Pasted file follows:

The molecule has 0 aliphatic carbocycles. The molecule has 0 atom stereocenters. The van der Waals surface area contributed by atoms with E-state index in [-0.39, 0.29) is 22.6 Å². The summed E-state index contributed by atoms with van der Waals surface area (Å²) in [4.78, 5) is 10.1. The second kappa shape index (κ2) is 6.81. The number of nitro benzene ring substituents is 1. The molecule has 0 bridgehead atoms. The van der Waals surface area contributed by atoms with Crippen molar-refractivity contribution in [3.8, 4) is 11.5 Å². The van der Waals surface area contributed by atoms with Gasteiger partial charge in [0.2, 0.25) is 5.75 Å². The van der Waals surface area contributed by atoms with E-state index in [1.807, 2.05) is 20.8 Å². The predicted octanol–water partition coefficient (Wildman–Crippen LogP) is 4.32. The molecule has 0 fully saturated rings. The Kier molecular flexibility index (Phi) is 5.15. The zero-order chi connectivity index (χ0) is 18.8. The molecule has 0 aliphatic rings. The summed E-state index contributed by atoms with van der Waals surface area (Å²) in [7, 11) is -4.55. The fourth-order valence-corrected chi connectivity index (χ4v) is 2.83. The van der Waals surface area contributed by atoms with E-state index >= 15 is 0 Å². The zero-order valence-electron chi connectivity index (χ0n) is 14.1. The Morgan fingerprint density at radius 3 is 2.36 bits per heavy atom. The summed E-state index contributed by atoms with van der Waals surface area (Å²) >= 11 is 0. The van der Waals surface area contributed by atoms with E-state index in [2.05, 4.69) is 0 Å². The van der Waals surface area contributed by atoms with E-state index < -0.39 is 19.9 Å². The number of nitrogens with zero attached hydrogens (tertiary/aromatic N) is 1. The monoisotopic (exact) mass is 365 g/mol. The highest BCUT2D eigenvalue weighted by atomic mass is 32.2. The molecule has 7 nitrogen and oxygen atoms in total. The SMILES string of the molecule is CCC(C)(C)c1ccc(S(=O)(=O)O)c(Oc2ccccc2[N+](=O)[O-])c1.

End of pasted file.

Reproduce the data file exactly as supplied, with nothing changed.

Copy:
The molecule has 0 aliphatic carbocycles. The molecule has 0 atom stereocenters. The van der Waals surface area contributed by atoms with E-state index in [-0.39, 0.29) is 22.6 Å². The summed E-state index contributed by atoms with van der Waals surface area (Å²) in [4.78, 5) is 10.1. The second kappa shape index (κ2) is 6.81. The number of nitro benzene ring substituents is 1. The molecule has 0 bridgehead atoms. The van der Waals surface area contributed by atoms with Crippen molar-refractivity contribution in [3.8, 4) is 11.5 Å². The van der Waals surface area contributed by atoms with Gasteiger partial charge in [0.2, 0.25) is 5.75 Å². The van der Waals surface area contributed by atoms with E-state index in [1.807, 2.05) is 20.8 Å². The predicted octanol–water partition coefficient (Wildman–Crippen LogP) is 4.32. The molecule has 0 fully saturated rings. The Kier molecular flexibility index (Phi) is 5.15. The zero-order chi connectivity index (χ0) is 18.8. The molecule has 0 aliphatic rings. The summed E-state index contributed by atoms with van der Waals surface area (Å²) in [7, 11) is -4.55. The fourth-order valence-corrected chi connectivity index (χ4v) is 2.83. The van der Waals surface area contributed by atoms with E-state index >= 15 is 0 Å². The zero-order valence-electron chi connectivity index (χ0n) is 14.1. The Morgan fingerprint density at radius 3 is 2.36 bits per heavy atom. The summed E-state index contributed by atoms with van der Waals surface area (Å²) >= 11 is 0. The van der Waals surface area contributed by atoms with E-state index in [2.05, 4.69) is 0 Å². The van der Waals surface area contributed by atoms with E-state index < -0.39 is 19.9 Å². The number of nitrogens with zero attached hydrogens (tertiary/aromatic N) is 1. The monoisotopic (exact) mass is 365 g/mol. The highest BCUT2D eigenvalue weighted by atomic mass is 32.2. The molecule has 7 nitrogen and oxygen atoms in total. The SMILES string of the molecule is CCC(C)(C)c1ccc(S(=O)(=O)O)c(Oc2ccccc2[N+](=O)[O-])c1.